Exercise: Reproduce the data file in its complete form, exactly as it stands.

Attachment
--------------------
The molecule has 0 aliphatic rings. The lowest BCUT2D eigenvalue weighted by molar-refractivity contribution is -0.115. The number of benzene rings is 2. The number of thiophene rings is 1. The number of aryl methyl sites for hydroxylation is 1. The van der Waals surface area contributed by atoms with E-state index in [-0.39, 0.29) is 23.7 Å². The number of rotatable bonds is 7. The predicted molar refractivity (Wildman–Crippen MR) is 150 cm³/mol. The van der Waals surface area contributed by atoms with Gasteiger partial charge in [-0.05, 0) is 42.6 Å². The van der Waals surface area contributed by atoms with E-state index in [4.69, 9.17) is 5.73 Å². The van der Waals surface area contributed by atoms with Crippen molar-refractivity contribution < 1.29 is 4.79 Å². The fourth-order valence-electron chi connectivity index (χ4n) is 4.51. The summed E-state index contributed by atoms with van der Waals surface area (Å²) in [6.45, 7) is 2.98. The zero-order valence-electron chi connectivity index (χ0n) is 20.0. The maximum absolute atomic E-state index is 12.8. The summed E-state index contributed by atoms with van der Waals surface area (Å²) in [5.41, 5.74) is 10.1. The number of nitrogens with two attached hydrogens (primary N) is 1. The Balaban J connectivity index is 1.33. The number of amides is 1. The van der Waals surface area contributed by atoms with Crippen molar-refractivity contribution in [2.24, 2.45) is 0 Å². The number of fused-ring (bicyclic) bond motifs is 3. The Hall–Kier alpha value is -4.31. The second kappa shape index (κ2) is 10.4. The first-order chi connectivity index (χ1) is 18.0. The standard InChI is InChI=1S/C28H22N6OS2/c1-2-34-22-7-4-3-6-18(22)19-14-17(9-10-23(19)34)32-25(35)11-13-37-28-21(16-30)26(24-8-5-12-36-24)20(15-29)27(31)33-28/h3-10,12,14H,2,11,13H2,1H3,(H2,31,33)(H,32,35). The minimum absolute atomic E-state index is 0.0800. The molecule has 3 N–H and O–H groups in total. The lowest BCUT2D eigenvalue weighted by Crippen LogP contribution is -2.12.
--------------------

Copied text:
The molecule has 0 aliphatic rings. The lowest BCUT2D eigenvalue weighted by molar-refractivity contribution is -0.115. The number of benzene rings is 2. The number of thiophene rings is 1. The number of aryl methyl sites for hydroxylation is 1. The van der Waals surface area contributed by atoms with E-state index in [-0.39, 0.29) is 23.7 Å². The number of rotatable bonds is 7. The predicted molar refractivity (Wildman–Crippen MR) is 150 cm³/mol. The van der Waals surface area contributed by atoms with Gasteiger partial charge in [-0.05, 0) is 42.6 Å². The van der Waals surface area contributed by atoms with E-state index in [4.69, 9.17) is 5.73 Å². The van der Waals surface area contributed by atoms with Crippen molar-refractivity contribution < 1.29 is 4.79 Å². The fourth-order valence-electron chi connectivity index (χ4n) is 4.51. The summed E-state index contributed by atoms with van der Waals surface area (Å²) in [6.45, 7) is 2.98. The zero-order valence-electron chi connectivity index (χ0n) is 20.0. The maximum absolute atomic E-state index is 12.8. The summed E-state index contributed by atoms with van der Waals surface area (Å²) in [5.41, 5.74) is 10.1. The number of nitrogens with two attached hydrogens (primary N) is 1. The Balaban J connectivity index is 1.33. The number of amides is 1. The van der Waals surface area contributed by atoms with Crippen molar-refractivity contribution in [2.24, 2.45) is 0 Å². The number of fused-ring (bicyclic) bond motifs is 3. The Hall–Kier alpha value is -4.31. The second kappa shape index (κ2) is 10.4. The first-order chi connectivity index (χ1) is 18.0. The standard InChI is InChI=1S/C28H22N6OS2/c1-2-34-22-7-4-3-6-18(22)19-14-17(9-10-23(19)34)32-25(35)11-13-37-28-21(16-30)26(24-8-5-12-36-24)20(15-29)27(31)33-28/h3-10,12,14H,2,11,13H2,1H3,(H2,31,33)(H,32,35). The minimum absolute atomic E-state index is 0.0800. The molecule has 3 N–H and O–H groups in total. The lowest BCUT2D eigenvalue weighted by Crippen LogP contribution is -2.12.